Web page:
Suzie had also woken up, she had seen the panic in my face and she came down to the front of the bus. She hadn’t even heard the announcement, and looking back it is weird that she just knew from the look in my face.The volume was up now and she could hear the news, a few people had woken up on the bus and there were mutters of what was happening. She said to me ‘it’s Childers isn’t it. Was that the backpackers they were staying in?’ I nodded my head and she put her hands over her mouth. I was numb. They weren’t reporting on if anyone had been hurt, but the fact they had mentioned mass murder I knew some people were not ok.
I willed the bus to go faster. When we pulled up outside the hostel everyone let me run in first closely followed by Suzie. I asked at reception for them to put on the TV and to put on the news as I needed to know about the fire. The guy really coldly said 18 people were missing. I burst into tears and a wave of emotion washed over me.
These were the days before smart phones. You were lucky if you had a mobile phone while travelling. It was all pay phones and internet cafes. There was no Facebook, we relied on emails to keep in touch and internet speeds were atrocious.
I ran over the road with Suzie and we called the Childers Motel across the road from the Palace. They answered and explained they could not give me any information, they gave me the helpline number and said that they hoped my friends were ok. The helpline was engaged, so I called Pamela and Angela. They had managed to get through to the helpline – they explained that Martin, Lisa, Keith and James were all accounted for (Caroline, Dave and Nik had left a week or two before – Nik I had weirdly bumped into in Darwin so I knew he was ok). Gary and Mike had yet to be found.
The next few days of my diary are filled with the unknown. I remember hearing that the perpetrator was also missing. My gut screamed that he had done it. He was a vindictive man who often talked about his hatred of backpackers – but we were ok (we was Pamela, Angela and I). He was a compulsive liar and devoid of empathy of any sort. Now I am older and wiser, I know that I was getting all the signs of a complete and utter psychopath. I often have guilt on whether we could have persuaded him that if he took the time to get to know other backpackers then he would discover they were all like us, just decent human beings working and travelling around Australia before settling down to start our careers/‘real life’. Could we have stopped him? The warning signs were there – could we have done more?
My diary is full of worrying about what possessions everyone had got out of the fire, if they had their passports, if they were ok and the fact they didn’t have their families for support. It’s full of hope that we’ll eventually get news that maybe Gary and Mike had moved and not told anyone. I talk about wishing I had enough money to get a bus and be there with them and the guilt I had that I was in Kakadu National Park, just continuing on my travels – was that even fair?
It was around the 27 June that reports came out that confirmed the perpetrator had caused the fire. It was the 28 June that they caught him. He attacked a police officer in the process of being caught, to the extent they shot him twice and a police dog attacked him. I have no doubt he had no remorse, just the fear of being caught.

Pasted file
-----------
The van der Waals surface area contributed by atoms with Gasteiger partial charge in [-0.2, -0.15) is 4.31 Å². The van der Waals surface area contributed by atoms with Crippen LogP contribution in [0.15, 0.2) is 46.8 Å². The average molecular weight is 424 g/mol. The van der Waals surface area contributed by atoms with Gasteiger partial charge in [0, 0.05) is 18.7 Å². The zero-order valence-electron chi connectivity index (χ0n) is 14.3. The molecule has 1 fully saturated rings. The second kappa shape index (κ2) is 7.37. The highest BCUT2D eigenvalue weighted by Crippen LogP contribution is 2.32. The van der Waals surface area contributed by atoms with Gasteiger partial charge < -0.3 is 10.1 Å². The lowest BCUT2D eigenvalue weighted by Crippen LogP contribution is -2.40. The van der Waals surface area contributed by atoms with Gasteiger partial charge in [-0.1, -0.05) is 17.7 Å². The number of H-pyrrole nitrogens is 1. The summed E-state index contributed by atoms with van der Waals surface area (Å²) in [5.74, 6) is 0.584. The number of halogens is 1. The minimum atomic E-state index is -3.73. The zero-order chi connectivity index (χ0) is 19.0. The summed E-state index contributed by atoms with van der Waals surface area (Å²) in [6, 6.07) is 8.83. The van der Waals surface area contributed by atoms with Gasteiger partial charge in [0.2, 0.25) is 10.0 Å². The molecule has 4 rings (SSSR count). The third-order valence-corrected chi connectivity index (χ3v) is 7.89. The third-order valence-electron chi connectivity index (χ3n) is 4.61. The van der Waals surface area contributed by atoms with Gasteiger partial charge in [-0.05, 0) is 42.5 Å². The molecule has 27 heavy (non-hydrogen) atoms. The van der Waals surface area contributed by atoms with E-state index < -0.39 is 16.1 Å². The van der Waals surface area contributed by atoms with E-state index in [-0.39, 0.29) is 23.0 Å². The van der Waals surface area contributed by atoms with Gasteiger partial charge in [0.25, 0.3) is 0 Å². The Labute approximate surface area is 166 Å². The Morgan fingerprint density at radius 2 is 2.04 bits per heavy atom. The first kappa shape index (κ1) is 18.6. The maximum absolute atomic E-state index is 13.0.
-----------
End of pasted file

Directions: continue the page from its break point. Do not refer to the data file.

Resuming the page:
Pamela, Angela and I received emails over the next few weeks from various survivors telling us their stories. We caught up with Keith in Perth, he was still struggling with the aftermath of the fire. His pain and distress I can remember to this day. I was so pleased he was lucky to escape, but I had not thought about the trauma that would live on after. I had some understanding, but this was long before we talked about things like PTSD.
I caught up with James a couple of years ago to meet his wife Mino. They were in Australia, James had met Mino during the press conferences after the fire. They were both in the hostel the night of the fire, but only met in the aftermath. I could tell that even after all this time, that fire had left an imprint on both of them.
Every year in June I think of that fire. This year it has been on my mind more than usual because the man that tried to kill a hostel full of young people could be released. A decision will be made on his parole in 120 days. He can not be let out. He was only charged for 2 murders. He killed 15 people.
He had the chance to reconsider his actions, to really think about the callous act he was about to do. Neil Griffith, who was staying in the hostel found a bin on fire and extinguished it before going to bed. He saw Rob, Rob could have then thought – gosh I could have really caused a lot of damage then. He knew the fire alarms didn’t work. He had also blocked exits of the building. Neil went back to bed, Rob re-lit the fires in those bins and the rest is history. A cold callous act.
There is a petition to prevent his release. Please sign it – for all the families that have lost their child, their sibling – for all the survivors that still live with the trauma from that night.
As I’ve mentioned a few times, I refuse to name the perpetrator as it’s not him we should remember. It’s the names of the 15 young people who did not get to go on and live out the rest of their lives:
– Twins Stacey Louise and Kelly June Slarke, 22, Australia
– Sarah Anne Williams, 23, England
– Michael Ernest Lewis, 25, England
– Clare Louise Webb, 24, England
– Natalie Morris, 18, England
– Gary John Sutton, 24, England
– Melissa Jane Smith, 26, England
– Adam John Rowland, 19, England
– Joly Van Der Velden, 23, Holland
– Sebastian Westerveld, 22, Holland
– Atsuski Toyona, 31, Japan
– Julie O’Keefe, 24, Ireland
– Hui-Kyong Lee, 23, Korea
– Moulay Lahcen Lalaoui-Kamal, 48, Morocco
You can hear more about the survivors and the victims in this amazing podcast, that tells the story from that night and of the wonderful Childers community that became the family for so many survivors. These are the things that should be remembered: